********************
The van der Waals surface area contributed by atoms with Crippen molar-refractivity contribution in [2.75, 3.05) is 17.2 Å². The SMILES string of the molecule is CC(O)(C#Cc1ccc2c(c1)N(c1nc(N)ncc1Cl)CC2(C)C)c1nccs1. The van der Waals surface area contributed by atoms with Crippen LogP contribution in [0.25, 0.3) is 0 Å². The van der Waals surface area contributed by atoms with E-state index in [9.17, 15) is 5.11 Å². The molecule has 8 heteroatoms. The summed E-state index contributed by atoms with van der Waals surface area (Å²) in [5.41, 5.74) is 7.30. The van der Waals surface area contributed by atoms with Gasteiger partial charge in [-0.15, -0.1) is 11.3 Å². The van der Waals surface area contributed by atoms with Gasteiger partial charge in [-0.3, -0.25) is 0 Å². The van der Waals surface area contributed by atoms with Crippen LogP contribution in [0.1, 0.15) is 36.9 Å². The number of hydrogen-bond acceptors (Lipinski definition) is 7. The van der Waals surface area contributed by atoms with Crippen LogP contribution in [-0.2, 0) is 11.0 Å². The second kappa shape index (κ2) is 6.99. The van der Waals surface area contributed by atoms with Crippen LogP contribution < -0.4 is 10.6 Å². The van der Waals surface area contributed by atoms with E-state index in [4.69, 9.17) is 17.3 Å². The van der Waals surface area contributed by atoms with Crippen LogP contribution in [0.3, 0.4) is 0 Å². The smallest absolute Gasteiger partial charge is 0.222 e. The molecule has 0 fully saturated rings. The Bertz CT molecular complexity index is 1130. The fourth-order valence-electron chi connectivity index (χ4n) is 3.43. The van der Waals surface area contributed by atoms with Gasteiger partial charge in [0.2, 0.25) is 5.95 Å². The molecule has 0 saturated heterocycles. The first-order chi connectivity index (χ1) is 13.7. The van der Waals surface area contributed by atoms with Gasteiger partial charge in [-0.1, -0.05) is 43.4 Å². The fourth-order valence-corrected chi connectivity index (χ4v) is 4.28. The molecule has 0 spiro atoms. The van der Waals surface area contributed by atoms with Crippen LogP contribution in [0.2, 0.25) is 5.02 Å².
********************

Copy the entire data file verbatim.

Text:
The van der Waals surface area contributed by atoms with Crippen molar-refractivity contribution in [2.75, 3.05) is 17.2 Å². The SMILES string of the molecule is CC(O)(C#Cc1ccc2c(c1)N(c1nc(N)ncc1Cl)CC2(C)C)c1nccs1. The van der Waals surface area contributed by atoms with Crippen LogP contribution in [0.25, 0.3) is 0 Å². The van der Waals surface area contributed by atoms with E-state index in [9.17, 15) is 5.11 Å². The molecule has 8 heteroatoms. The summed E-state index contributed by atoms with van der Waals surface area (Å²) in [5.41, 5.74) is 7.30. The van der Waals surface area contributed by atoms with Gasteiger partial charge in [-0.15, -0.1) is 11.3 Å². The van der Waals surface area contributed by atoms with Gasteiger partial charge in [-0.3, -0.25) is 0 Å². The van der Waals surface area contributed by atoms with Crippen LogP contribution in [0.1, 0.15) is 36.9 Å². The number of hydrogen-bond acceptors (Lipinski definition) is 7. The van der Waals surface area contributed by atoms with Crippen LogP contribution in [-0.2, 0) is 11.0 Å². The second kappa shape index (κ2) is 6.99. The van der Waals surface area contributed by atoms with Crippen LogP contribution < -0.4 is 10.6 Å². The van der Waals surface area contributed by atoms with E-state index in [4.69, 9.17) is 17.3 Å². The van der Waals surface area contributed by atoms with Crippen LogP contribution in [0.3, 0.4) is 0 Å². The smallest absolute Gasteiger partial charge is 0.222 e. The molecule has 0 fully saturated rings. The Bertz CT molecular complexity index is 1130. The fourth-order valence-electron chi connectivity index (χ4n) is 3.43. The van der Waals surface area contributed by atoms with Gasteiger partial charge in [0.2, 0.25) is 5.95 Å². The molecule has 0 saturated heterocycles. The first-order chi connectivity index (χ1) is 13.7. The van der Waals surface area contributed by atoms with Gasteiger partial charge in [-0.1, -0.05) is 43.4 Å². The fourth-order valence-corrected chi connectivity index (χ4v) is 4.28. The molecule has 0 spiro atoms. The van der Waals surface area contributed by atoms with Crippen LogP contribution in [0.2, 0.25) is 5.02 Å².